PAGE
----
But the purpose of God is to restore all creation to the proper worship of Him. Every knee will bow, and every tongue will confess that Jesus Christ is Lord. Jesus ascended into heaven and sits at the right hand of God the Father, in the throne of David, the place of honor and authority. All things have been placed under his feet, and one day all enemies will be conquered and the Kingdom will be handed over to the Father. Thy kingdom come, thy will be done on earth as it is in Heaven. What is being done in Heaven? Worship. Always. Forever. The angels are right now singing, “Holy, holy, holy is the Lord God Almighty.” This is their purpose. Ours is to enjoy God and glorify him forever. I doubt we’ll be hovering around on clouds playing harps, that is not our purpose. Ours is the purpose of living in this world, as it is, as image bearers of or Creator, reflecting His glory.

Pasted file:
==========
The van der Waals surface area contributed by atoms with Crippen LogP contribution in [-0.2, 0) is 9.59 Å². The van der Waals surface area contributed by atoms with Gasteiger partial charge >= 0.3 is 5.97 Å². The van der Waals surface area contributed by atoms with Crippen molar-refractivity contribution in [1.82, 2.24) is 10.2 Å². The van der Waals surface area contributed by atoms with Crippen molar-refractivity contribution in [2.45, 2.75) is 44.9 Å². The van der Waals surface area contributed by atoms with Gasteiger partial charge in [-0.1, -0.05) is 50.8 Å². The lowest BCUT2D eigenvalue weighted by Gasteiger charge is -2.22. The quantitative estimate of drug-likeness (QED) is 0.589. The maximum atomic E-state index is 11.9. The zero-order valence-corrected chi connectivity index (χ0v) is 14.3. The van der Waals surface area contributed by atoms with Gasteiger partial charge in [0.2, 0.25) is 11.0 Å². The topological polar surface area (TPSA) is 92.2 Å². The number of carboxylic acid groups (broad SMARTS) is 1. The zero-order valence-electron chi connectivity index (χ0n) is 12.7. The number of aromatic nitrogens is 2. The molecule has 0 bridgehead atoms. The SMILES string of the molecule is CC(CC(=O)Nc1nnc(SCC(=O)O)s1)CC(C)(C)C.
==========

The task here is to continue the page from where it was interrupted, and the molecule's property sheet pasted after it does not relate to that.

We have a worship problem. When it comes to church renewal, we have a truncated and short-sighted plan. Good theology alone, as important as it is, will not solve what ails the American church. This is the intellectual solution of the Enlightment. Simply knowing more does not guarantee spiritual transformation. This is coming from a guy with a degree in systematic theology.
The culture war, as compelling as it is, is like trying to put out a house fire with a water pistol. Our problem goes so deep that passing the right laws will give us the facade of righteousness, but won’t actually solve anything.